The Fire Services Review shows non-standard response times in Cumberland County Pi News

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Only four of the 19 fire departments serving the municipality of Cumberland County meet both recommended response times and personnel standards for their demand zones, and a Nova Scotia fire chief says the situation is unlikely to improve until people come forward to put out the fire.

A municipal fire services review released to the council last week found slower response times than recommended, as well as a shortage of older vehicles and younger staff. It requires nearly $ 40 million to replace outdated infrastructure and equipment.

“There will be delays if junior members are not included here,” said Truman Ruston, chief of Oxford Fire Department, whose department is made up mostly of firefighters who have served for more than 20 years.

“It’s going to be tough.”

According to the consultant’s report, only Leicester, Trumanville, Wallace and Westchester met the fire departments, personnel and response time standards for their demand zones.

Standards set by the National Committee

Standard response times for volunteer fire departments are set by the National Fire Safety Association and vary based on population and building density. Departments are encouraged, but not required to meet standards.

To meet standards in rural demand zones such as Wentworth, at least six firefighters must respond at least 80 percent of the time in 14 minutes. In suburban demand zones, such as areas of Bookwash, 10 volunteers must respond within 10 minutes, up to 80 percent of the time. In urban demand zones, part of Springhill falls under the minimum requirement of 15 firefighters in nine minutes, 90 percent of the time.

The Amherst, Oxford and Five Islands departments were included in the review because they are under contract to protect areas adjacent to the district. The review suggests that a mutual aid organization should be formalized in writing.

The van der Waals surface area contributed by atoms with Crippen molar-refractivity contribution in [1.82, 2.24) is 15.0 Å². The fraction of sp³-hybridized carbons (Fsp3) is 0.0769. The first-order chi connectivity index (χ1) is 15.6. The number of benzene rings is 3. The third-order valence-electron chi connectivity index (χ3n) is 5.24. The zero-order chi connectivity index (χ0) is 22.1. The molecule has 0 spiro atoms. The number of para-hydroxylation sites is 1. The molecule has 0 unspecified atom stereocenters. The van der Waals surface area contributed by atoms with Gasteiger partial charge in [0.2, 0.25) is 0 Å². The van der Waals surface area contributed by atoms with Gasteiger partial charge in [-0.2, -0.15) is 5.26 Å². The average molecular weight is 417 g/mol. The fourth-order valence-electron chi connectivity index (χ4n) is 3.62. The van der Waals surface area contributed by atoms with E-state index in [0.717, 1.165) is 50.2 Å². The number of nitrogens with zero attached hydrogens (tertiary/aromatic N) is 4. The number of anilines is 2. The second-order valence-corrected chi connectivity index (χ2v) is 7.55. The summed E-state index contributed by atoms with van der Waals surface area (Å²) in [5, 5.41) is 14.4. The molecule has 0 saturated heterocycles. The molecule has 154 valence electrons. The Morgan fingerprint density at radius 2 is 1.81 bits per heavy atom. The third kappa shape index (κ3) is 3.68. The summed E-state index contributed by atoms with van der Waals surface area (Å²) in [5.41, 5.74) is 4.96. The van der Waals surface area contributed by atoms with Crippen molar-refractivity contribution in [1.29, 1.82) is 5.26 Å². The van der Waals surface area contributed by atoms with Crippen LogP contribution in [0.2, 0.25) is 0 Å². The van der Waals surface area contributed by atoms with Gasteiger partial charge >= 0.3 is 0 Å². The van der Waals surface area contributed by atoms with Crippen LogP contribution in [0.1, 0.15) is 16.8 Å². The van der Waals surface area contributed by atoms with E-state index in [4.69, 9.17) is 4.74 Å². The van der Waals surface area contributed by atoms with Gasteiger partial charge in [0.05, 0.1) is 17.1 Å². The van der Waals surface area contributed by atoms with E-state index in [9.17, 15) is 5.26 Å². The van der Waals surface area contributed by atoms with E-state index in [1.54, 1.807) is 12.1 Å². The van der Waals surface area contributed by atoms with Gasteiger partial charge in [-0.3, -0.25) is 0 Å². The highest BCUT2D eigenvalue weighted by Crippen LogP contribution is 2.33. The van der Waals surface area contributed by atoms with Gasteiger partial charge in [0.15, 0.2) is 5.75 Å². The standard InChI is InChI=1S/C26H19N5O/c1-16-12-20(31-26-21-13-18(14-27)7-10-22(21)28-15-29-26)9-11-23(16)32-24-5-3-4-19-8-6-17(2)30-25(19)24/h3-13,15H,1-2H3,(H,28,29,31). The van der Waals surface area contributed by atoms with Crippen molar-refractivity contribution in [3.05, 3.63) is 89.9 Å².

Bill Ireland, director of emergency services for the Cumberland municipality, said keeping all volunteer fire departments at the same response time standard was not as straightforward as on paper.

“Volunteer firefighters in Cumberland County are usually called to the fire station from home or work and then have to travel long distances to reach the emergency location,” Ireland said. “It’s not something that complies with the standards.”

Recruitment, retention is a challenge

Nearly half of Cumberland’s volunteer firefighters are over 50 years old.

Ireland said recruiting and retaining firefighters is now more difficult than in the past.

“It is difficult to find people who have the time and skills, especially challenging standards in firefighting are ever-increasing and there are a lot of training requirements,” he said.

Fire stations and equipment are also aging.

The review calls for nearly $ 40 million over 20 years to replace six fire stations, several obsolete vehicles and firefighting equipment. Advocate, Johns, Barsboro, River Hebert, Wentworth and Westchester fire stations are recommended to be replaced within the first 10 years.

“Our fire brigade is aging,” Ruston said. “Our oldest is a 1989 fire truck and it is in very rough shape.”

Aging Fire Navy

There are 92 fire trucks in the municipality. The average age of vehicles is approximately 19. The oldest vehicle in service is the 54 year old Wildland truck.

The National Fire Protection Association has set a maximum service age of 15 for front-line service fire trucks, but there is a process to extend life to 25 years in low-accident areas such as Cumberland.

“Perhaps the municipality has no definite plan to replace or maintain vehicles in the past,” Ireland said. “Therefore, some in our Navy are nearing the end of its service life.”

The council has instructed staff to review more than 200 recommendations in the report and present a plan for implementation later this summer.